Science, technology and innovation (STI) have been in the global spotlight during the COVID-19 pandemic proving to be one of humanity’s most valuable resources for responding to global challenges and advancing the well-being of current and future generations.
At this conjuncture, the potential of STI to build resilience against and prevent future crises and to support progress toward realizing the aspirations of the 2030 Agenda for Sustainable Development is clear.
The seventh annual Multi-Stakeholder Forum on Science, Technology and Innovation for the SDGs was organized by the UN interagency task team on STI for the Sustainable Development Goals (SDGs), convened by UN-DESA and UNCTAD, and the 10-Member Group of high-level representatives appointed by the United Nations Secretary General.
As in previous years, the theme of the STI Forum is closely aligned with that of the High-Level Political Forum (HLPF) on Sustainable Development but have an exclusive focus on the role and contributions of STI. The HLPF 2022 will take into account the different and particular impacts of the COVID-19 pandemic across all and the integrated, indivisible and interlinked nature of the Goals.
Accordingly, the theme for the STI Forum 2022 is “Science, technology and innovation for building back better from the coronavirus disease (COVID-19) while advancing the full implementation of the 2030 Agenda for Sustainable Development.”
The thematic session on “Science, technology and innovation at the COVID-19 conjuncture” was held on May 5, 2022. In his opening message, Mr. Kennedy Godfrey Gastorn, the Ambassador and Permanent Representative of Tanzania to the United Nations and Co-Chair of the 2022 STI Forum, said that the session explores lessons from the COVID-19 pandemic for a better science-policy-society interface, a resilient, sustainable and inclusive recovery, and rapid solutions for global challenges.
The speakers in the session consider how science can prepare for a future with pandemics, extreme weather, and other risks and build toward long-term resilience. The discussion was based on recent STI trends, outlooks, and socio-economic impacts, and the role of STI in the recovery from COVID-19. It featured emerging science and technology, discussed what it means for development perspectives and explore options for the way forward.
Event moderator, Ms. Quarraisha Abdool Karim, said that the COVID-19 pandemic is an acute reminder on how important and how central science was to move us in a time of uncertainty, fear, and anxiety. But importantly we’ve also seen as we move towards building back better and stronger that we still have COVID with us, she added.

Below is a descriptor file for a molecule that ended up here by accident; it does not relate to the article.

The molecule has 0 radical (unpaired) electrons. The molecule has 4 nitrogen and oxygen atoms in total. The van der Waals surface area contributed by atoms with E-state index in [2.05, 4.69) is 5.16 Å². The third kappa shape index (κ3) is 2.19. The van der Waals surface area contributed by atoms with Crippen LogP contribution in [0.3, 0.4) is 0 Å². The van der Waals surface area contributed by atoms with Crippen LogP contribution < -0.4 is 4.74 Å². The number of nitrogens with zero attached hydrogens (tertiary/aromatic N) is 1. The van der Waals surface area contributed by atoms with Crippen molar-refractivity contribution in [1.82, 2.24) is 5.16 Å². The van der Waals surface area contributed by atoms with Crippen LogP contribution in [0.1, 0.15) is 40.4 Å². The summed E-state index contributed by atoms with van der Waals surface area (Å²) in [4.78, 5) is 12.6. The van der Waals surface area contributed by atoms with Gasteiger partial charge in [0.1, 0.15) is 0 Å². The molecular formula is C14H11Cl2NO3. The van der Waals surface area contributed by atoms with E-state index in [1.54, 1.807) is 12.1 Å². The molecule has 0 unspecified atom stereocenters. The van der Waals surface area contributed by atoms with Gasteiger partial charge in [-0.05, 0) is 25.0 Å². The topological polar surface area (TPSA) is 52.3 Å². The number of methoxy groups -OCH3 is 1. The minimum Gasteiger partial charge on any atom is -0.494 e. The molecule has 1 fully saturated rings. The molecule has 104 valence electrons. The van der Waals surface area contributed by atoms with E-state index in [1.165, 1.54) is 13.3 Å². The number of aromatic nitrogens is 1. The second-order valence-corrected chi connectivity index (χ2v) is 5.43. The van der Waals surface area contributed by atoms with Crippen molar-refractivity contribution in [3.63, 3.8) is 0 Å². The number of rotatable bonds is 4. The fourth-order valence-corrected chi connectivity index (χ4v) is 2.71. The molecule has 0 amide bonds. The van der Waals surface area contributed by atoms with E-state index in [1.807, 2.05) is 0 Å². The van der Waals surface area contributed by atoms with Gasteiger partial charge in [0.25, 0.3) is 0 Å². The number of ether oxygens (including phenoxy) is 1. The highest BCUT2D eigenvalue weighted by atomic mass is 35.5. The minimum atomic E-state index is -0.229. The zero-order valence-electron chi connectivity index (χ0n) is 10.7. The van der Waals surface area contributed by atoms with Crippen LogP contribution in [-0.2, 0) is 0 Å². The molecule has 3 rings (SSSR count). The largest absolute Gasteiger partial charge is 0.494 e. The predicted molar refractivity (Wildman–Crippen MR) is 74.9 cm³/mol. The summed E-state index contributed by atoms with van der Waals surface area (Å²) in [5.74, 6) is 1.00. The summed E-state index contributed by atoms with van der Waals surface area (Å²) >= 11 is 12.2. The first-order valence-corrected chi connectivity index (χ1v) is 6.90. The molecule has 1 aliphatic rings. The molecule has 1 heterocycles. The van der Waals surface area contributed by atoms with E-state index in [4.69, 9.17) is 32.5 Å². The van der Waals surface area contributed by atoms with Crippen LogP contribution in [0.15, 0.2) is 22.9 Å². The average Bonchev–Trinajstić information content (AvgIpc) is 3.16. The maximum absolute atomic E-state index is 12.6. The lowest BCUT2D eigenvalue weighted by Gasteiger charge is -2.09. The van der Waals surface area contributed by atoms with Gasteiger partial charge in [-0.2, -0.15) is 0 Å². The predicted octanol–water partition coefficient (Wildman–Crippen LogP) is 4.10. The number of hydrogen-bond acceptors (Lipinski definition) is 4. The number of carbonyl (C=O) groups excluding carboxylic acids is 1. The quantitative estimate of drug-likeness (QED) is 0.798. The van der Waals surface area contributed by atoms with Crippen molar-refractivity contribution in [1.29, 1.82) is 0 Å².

Karim further emphasized COVID-19’s impact on lives, livelihoods, on rights being violated, increase in conflicts, displaced populations, inequalities “that underpin our aspirational goals” as articulated in the Sustainable Development Goals have never been more pronounced, and “we have to address them.”
COVID has set new bars in terms of open access, working together, a sharp reminder of our interdependence and shared vulnerabilities that we live in one planet, one nation, and one world.
Meanwhile DA-BAFE Asst. Dir. Engr. Juana Tapel, PhD, a Research Fellow at the University of Minnesota, represented the Science and Technology Major Group of the World Federation of Engineering Organizations (WFEO) in the thematic session.
Dr. Tapel said that “it is a privilege to present this intervention” as the past chairperson of Women Engineers Network of the Philippine Technological Council, a member of the World Federation of Engineering Organizations, the only global platform for engineering and shared practices representing 100 nations and some 30 million engineers.
As an Agricultural and Biosystems Engineer, Dr. Tapel is responsible for sustainable agricultural production for food security and environmental protection to mitigate climate change.
According to Dr. Tapel, the COVID-19 pandemic has negatively disrupted agricultural production and food security in the Philippines, due to national lockdowns. The smallholder farmers were not permitted to purchase essential supplies resulting in reduced food production efficiency. There were food shortages in the metropolis but an oversupply in the production areas because of unforeseen distortion in distribution systems. Access to safe and nutritious food was also limited as many people became jobless due to closures of many businesses. Challenging transportation and distribution resulted to wastages due to food perishability. Similarly agricultural machinery suppliers were unable to service and supply machinery directly impacting food supply. Decomposing food contributed to climate change through methane gas emission.
Engineering and technology are the innovative solution, Dr. Tapel pointed out. First, harnessing digital technology in the logistical distribution of agricultural products. Second, offering QR coded IDs for agricultural machinery servicing for tracking at checkpoints. Third, minimizing wastage with timely distribution within the value chains. Fourth, utilizing agri-fishery products as relief assistance in affected areas or in quarantine facilities.
It’s time to turn this crisis into an opportunity as we move towards the new normal. Our global responses to COVID-19 must include farmers and small landholders as one of the vulnerable yet essential services. Engineers in the agriculture sector can transform food systems for security, sustainability, and resilience in a healthy environment, Dr. Tapel concluded. ###𝙈𝙖𝙧𝙨𝙝𝙖𝙡𝙡 𝙇𝙤𝙪𝙞𝙚 𝘼𝙨𝙞𝙨